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Mayor Matt Driscoll: The exit interview -- part 1

As the 2001 Mayoral Odyssey lurched between sirens in the street and the flood of white folks to the suburbs which reduced the city's population by 100,000 in a generation, Syracuse was becoming a working class town with all the factories closing. The campaign mantra heard ad nauseam which heralded, "Where there is no vision, the people perish," numbed the electorate, and when hotly contested mayoral primaries for both major parties were cancelled in the wake of 9/11, the non-mid-stream horse changing adage came into play. The horse of that course was Matt Driscoll, who won the week later primary, although he had not carried the Democrats' designation. Ironically, Driscoll had been placed on the City Hall mount, an incumbent with an asterisk, by Republican Roy Bernardi leaving office early to take a job in the Bush administration.

Four years later, ironies continued to abound, as Driscoll needed a flood of labor union volunteers from out of town to help get out a vote total which beat Republican Joanie Mahoney by only a whisker, with the registration rolls overwhelmingly Democratic. It was all about Destiny, with lines in the lakefront sand drawn and redistricted, the people's vision darkened by rhetoric and rumor. For strategy, Driscoll drew on his experience as a baseball player and tavern owner, moving one base at a time and not sounding last call until Pyramid paid its tab. Risking references of a journey to Oz, he recast the environs as the Emerald City, although the greenery is often hard to envision. But it parlayed him a good job with the state, and mention as a possible running mate in next year's gubernatorial race.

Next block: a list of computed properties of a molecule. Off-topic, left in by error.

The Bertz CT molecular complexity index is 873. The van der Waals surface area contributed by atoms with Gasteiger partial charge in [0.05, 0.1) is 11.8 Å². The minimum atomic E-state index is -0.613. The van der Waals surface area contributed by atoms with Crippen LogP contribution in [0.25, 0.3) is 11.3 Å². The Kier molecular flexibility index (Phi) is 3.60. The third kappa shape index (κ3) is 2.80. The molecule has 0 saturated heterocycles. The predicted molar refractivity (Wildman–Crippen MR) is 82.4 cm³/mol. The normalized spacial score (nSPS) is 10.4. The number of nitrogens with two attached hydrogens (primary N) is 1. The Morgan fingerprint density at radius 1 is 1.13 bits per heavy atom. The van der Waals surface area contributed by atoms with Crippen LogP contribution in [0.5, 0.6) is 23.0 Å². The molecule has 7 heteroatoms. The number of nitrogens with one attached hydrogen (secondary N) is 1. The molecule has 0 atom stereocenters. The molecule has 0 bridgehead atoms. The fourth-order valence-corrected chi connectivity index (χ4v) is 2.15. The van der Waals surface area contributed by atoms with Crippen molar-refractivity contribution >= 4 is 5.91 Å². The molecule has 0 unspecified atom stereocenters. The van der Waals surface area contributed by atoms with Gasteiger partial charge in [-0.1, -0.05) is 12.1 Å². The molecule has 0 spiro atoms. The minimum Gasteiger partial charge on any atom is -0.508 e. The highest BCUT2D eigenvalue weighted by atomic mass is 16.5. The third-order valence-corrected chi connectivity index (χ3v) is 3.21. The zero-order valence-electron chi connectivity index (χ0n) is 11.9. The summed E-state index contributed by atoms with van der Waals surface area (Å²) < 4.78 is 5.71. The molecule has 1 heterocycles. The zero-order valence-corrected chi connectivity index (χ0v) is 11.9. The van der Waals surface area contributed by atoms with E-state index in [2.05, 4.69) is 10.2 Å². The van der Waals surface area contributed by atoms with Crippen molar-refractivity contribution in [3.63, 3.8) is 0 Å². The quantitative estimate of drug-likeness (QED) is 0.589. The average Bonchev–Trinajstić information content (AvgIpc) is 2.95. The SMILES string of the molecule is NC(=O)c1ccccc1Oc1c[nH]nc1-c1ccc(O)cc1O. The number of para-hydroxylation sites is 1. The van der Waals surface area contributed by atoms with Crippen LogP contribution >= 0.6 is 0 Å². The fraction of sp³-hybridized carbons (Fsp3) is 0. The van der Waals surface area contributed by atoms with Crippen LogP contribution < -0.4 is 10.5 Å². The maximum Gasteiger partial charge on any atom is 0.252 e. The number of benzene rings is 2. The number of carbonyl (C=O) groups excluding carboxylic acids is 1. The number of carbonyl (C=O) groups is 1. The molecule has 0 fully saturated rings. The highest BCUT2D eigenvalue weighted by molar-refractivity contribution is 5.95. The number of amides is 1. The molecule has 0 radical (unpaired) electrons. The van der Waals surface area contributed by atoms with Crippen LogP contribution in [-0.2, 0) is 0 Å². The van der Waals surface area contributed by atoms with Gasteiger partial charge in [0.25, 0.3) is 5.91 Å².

I was going to ask if you're relieved, but you're jumping into a major challenge immediately, with no time for transition.

Well, no, there's not going to be a transition for me. I don't know that relieved is a good word. Evidently I didn't get the lame duck memo. I'm still working ten hours a day here, and my intention is to work up until I'm done. I'm termed out at the conclusion of December 31. Then I will be going right to work in my new position as president and CEO or the Environmental Facilities Corporation.

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